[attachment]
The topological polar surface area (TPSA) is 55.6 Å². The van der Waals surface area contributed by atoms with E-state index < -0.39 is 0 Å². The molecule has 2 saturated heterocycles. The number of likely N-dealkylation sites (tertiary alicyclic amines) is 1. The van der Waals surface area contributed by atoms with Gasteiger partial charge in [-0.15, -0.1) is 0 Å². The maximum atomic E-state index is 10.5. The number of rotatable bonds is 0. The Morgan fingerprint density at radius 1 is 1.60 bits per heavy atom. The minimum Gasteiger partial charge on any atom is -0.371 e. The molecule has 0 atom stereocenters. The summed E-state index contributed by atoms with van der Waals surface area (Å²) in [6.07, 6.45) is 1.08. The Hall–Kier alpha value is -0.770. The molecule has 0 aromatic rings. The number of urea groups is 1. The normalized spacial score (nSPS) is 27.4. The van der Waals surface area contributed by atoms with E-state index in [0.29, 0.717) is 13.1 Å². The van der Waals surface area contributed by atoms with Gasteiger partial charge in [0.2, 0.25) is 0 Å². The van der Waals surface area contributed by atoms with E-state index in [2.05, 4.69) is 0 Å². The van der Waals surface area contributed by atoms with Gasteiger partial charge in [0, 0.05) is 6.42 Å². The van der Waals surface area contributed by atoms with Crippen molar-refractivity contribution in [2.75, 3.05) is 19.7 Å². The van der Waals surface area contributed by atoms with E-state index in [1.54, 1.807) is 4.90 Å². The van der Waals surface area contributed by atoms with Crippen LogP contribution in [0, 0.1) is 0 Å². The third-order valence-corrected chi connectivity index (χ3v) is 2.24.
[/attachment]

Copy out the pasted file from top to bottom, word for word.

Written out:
The topological polar surface area (TPSA) is 55.6 Å². The van der Waals surface area contributed by atoms with E-state index < -0.39 is 0 Å². The molecule has 2 saturated heterocycles. The number of likely N-dealkylation sites (tertiary alicyclic amines) is 1. The van der Waals surface area contributed by atoms with Gasteiger partial charge in [-0.15, -0.1) is 0 Å². The maximum atomic E-state index is 10.5. The number of rotatable bonds is 0. The Morgan fingerprint density at radius 1 is 1.60 bits per heavy atom. The minimum Gasteiger partial charge on any atom is -0.371 e. The molecule has 0 atom stereocenters. The summed E-state index contributed by atoms with van der Waals surface area (Å²) in [6.07, 6.45) is 1.08. The Hall–Kier alpha value is -0.770. The molecule has 0 aromatic rings. The number of urea groups is 1. The normalized spacial score (nSPS) is 27.4. The van der Waals surface area contributed by atoms with E-state index in [0.29, 0.717) is 13.1 Å². The van der Waals surface area contributed by atoms with Gasteiger partial charge in [0.2, 0.25) is 0 Å². The van der Waals surface area contributed by atoms with E-state index in [2.05, 4.69) is 0 Å². The van der Waals surface area contributed by atoms with Gasteiger partial charge in [0, 0.05) is 6.42 Å². The van der Waals surface area contributed by atoms with Crippen molar-refractivity contribution in [2.75, 3.05) is 19.7 Å². The van der Waals surface area contributed by atoms with E-state index in [1.54, 1.807) is 4.90 Å². The van der Waals surface area contributed by atoms with Crippen LogP contribution in [0, 0.1) is 0 Å². The third-order valence-corrected chi connectivity index (χ3v) is 2.24.